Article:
— Time, from Brief History: Air Conditioning, by Katy Steinmetz
But back to the front porch, where my friend proceeded to tell me why she can’t get very far away from air conditioning. “I have a tendency to heat prostration,” she told me. “My mother had it too. It can cause me to pass out if I’m not careful.” (I checked it out: it’s called Hyperthermia, which is sometimes accompanied by fainting — Heat Syncope — and it can be a killer). But why am I writing about this in a column dedicated to movie theaters?
It could have been 1936, one of the hottest summers on record in the New York region. That would make sense, because my friend was born in 1942, and her mother, in this story, is an unmarried young woman. She’d been with some friends for a weekend, sailing on Long Island Sound, and after helping them haul their heavy wooden boat out of the water, she got into her broiling car to drive home. Most houses had no AC in those days, and, it goes without saying that almost no cars, except limos, had it either (Packard introduced it in some models in 1939, but only the rich could afford that kind of thing). Our heroine was sweating so hard she thought she’d melt, and things didn’t improve as she drove toward home. The last thing she remembered was feeling woozy.
She woke up in the dark: John Wayne on screen. But she hated cowboy movies! Where was she, how long had she been here? It was cool and delicious in what turned out to be the Bronxville Playhouse, a 1116-seat theater in a tiny town close to the Westchester border. How had she gotten there? bought a ticket? More importantly, how had she managed to drive and park the car? It’s fourteen miles from Rye Town Beach (possibly the site of that afternoon’s sailing adventure) to the Bronxville Playhouse. These days it would take 24 minutes on the Hutchinson River Parkway to get from that beach to the heart of Bronxville; but the Hutch was incomplete until 1941, so it’s likely she took local roads. A good thing too: parkway speeds would have further tested her guardian angel.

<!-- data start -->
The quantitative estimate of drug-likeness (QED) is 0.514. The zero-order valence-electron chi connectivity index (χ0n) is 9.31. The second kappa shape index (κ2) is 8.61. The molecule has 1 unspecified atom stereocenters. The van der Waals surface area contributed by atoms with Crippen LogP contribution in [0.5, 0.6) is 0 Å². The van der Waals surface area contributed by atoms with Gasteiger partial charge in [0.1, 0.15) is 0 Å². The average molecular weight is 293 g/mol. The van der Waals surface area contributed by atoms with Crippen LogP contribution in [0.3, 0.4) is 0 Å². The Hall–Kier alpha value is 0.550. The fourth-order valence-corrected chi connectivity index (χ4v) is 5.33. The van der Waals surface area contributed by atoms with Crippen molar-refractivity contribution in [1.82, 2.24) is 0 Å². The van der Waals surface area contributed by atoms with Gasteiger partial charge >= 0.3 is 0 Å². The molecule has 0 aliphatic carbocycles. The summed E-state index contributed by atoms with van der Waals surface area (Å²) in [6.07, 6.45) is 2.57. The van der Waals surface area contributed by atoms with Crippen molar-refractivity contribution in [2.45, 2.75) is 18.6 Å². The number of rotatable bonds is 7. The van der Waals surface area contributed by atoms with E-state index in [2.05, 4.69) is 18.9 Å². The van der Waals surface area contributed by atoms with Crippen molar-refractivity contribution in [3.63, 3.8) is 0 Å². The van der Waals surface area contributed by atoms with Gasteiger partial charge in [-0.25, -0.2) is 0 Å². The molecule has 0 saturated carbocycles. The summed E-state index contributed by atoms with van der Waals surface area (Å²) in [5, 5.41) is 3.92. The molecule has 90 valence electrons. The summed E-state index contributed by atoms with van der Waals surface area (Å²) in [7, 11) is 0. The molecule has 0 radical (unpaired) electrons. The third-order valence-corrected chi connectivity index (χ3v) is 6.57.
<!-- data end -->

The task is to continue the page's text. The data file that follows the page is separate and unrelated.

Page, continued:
Of all the possibilities for chilling out, her unconscious had chosen the nearest movie theater!
We have so many ways to get — and stay — cool post-millennium. It’s hard to imagine what it felt like to be an ordinary citizen before AC became omni-present. The Rivoli in New York City was “refrigerated” in 1925. Willis Carrier, whose system had just been installed there, described the first day:
Long before the doors opened, people lined up at the box office—curious about 'cool comfort' as offered by the managers. It was like a World Series crowd waiting for bleacher seats. They were not only curious, but skeptical—all of the women and some of the men had fans—a standard accessory of that day.
These were giant theaters, but by the mid-thirties even the lowly Bronxville (originally part of the Metropolitan Playhouses chain) could boast AC. It’s the Bowtie Bronxville Cinemas these days, still on Kraft Avenue across from the train station — a three-screen plex, stripped down by several renovations and changes in management — but still in the biz.
I wonder which of Wayne’s cowboy flix she woke up to? Could have been King of the Pecos, just out in 1936. In a previous blog post, my husband, who grew up in the fifties, recalls his boyhood fixation on John Wayne. It’s part of a dream, oddly fitting, because he was dreaming that he was in a theater, while my friend’s mother, so long ago, was dreaming in a theater!
I’ll close by quoting Dean: